RouterGod Celebrity Interview Series

Trinity Explains The IP Helper-Address Command

As most Cisco engineers know, The Matrix is everywhere, it is all around us.  Even now in this very room, you can see it when you look out your window or when you turn on your television.  You can feel it when you go to work, when you go to church, when you pay your taxes...But enough bad news!  Today we get to interview hot Matrix babe Trinity.  Trinity is going to help us settle an old argument that has caused much strife in the Cisco ranks: Do Cisco routers block or forward broadcasts?  Ask a CCNA and he will say Cisco routers block broadcasts.  Ask a CCNP and he will say that yes indeed, Cisco routers forward broadcasts.  Ask a CCIE and he will respond wisely "It depends".  Trinity has entered the Matrix for the sole purpose of clearing this up for us.  Interviewing Trinity will be RouterGod field reporter Mitch Turner.  Let's give a warm RouterGod welcome to Trinity:



When in the Matrix, Trinity prefers to 
dress in an inconspicuous fashion.

 Mitch

Welcome Trinity, boy are we glad to see you!  The world of Cisco has been turned upside down over the controversy surrounding broadcasts.  Cisco's stock has reached an all time low due to the constant bickering over broadcasts.  What's the score?  Do Cisco routers forward broadcasts?

Trinity

I guess the best answer is that Cisco routers by default do not forward broadcasts, but can be configured to do so quite easily.

Mitch

That doesn't make sense.  Why would anybody in their right mind want to forward a broadcast?  After all, that's why we need routers in the first place, to reduce broadcast domains, right?  Why would you want to forward an ARP broadcast for example?

Trinity

I doubt that you would ever want to forward an ARP broadcast.  But there are many types of broadcasts besides ARP.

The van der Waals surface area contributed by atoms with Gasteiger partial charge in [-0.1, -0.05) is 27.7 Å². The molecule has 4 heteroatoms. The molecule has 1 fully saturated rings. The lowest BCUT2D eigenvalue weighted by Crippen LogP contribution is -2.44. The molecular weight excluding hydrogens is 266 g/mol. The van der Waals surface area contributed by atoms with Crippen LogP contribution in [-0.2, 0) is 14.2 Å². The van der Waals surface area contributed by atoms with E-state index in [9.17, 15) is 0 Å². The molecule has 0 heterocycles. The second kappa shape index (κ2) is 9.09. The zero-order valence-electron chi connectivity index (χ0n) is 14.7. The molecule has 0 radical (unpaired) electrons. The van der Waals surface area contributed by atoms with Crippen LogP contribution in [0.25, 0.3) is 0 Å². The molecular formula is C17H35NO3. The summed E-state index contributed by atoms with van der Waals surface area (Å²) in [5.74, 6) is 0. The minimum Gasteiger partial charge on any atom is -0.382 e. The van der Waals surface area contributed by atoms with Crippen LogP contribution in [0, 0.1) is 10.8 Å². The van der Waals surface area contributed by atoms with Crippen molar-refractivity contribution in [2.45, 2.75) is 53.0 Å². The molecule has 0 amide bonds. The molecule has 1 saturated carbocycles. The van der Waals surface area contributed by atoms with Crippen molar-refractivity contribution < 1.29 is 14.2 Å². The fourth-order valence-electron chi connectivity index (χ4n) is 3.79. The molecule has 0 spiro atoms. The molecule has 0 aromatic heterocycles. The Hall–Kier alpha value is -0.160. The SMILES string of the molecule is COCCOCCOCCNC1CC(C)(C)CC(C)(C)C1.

Mitch

There are?  Like what?

Trinity

Well a good example would be when a workstation that is a DHCP client boots up, it sends out a broadcast looking for a DHCP server.  I'm pretty sure you want the DHCP server to respond and give the client an IP address.

Mitch

Well, sure, but why not just put your DHCP server in the same subnet as the client?  Problem solved!

Trinity

Do you have a Microsoft MCSE certificate?

Mitch

Yes!

Trinity

I thought so.  Bill Gates has convinced you that you need a Windows DHCP server in every subnet, hasn't he?  The truth is, you only need one DHCP server and one as a backup.  You can configure a Cisco router to forward BOOTP broadcasts to the centralized DHCP server and save your company thousands of dollars.

Mitch

Holy smokes!  How do you do that?

Trinity

Just enter the command: ip helper-address followed by the address of the machine you want the broadcasts to be forwarded to.

Mitch

Where does this command go?

Trinity

You place the command on the interface you expect to be receiving the broadcast.

Mitch

Does this command cause the router to forward all broadcasts?

Trinity

By default, the ip helper-address command will forward these 8 UDP ports:

UDP PORT

Common Name.

69

TFTP

67

BOOTP Client

68

BOOTP Server

37

Time Protocol

49

TACACS

53

DNS

137

NetBios

138

NetBios Datagram

Trinity is from the future.  A future where the Cisco routers
and switches have taken over the earth.  In the future,
humans become the energy source that powers Cisco
routers.  By the way, if anyone should ask,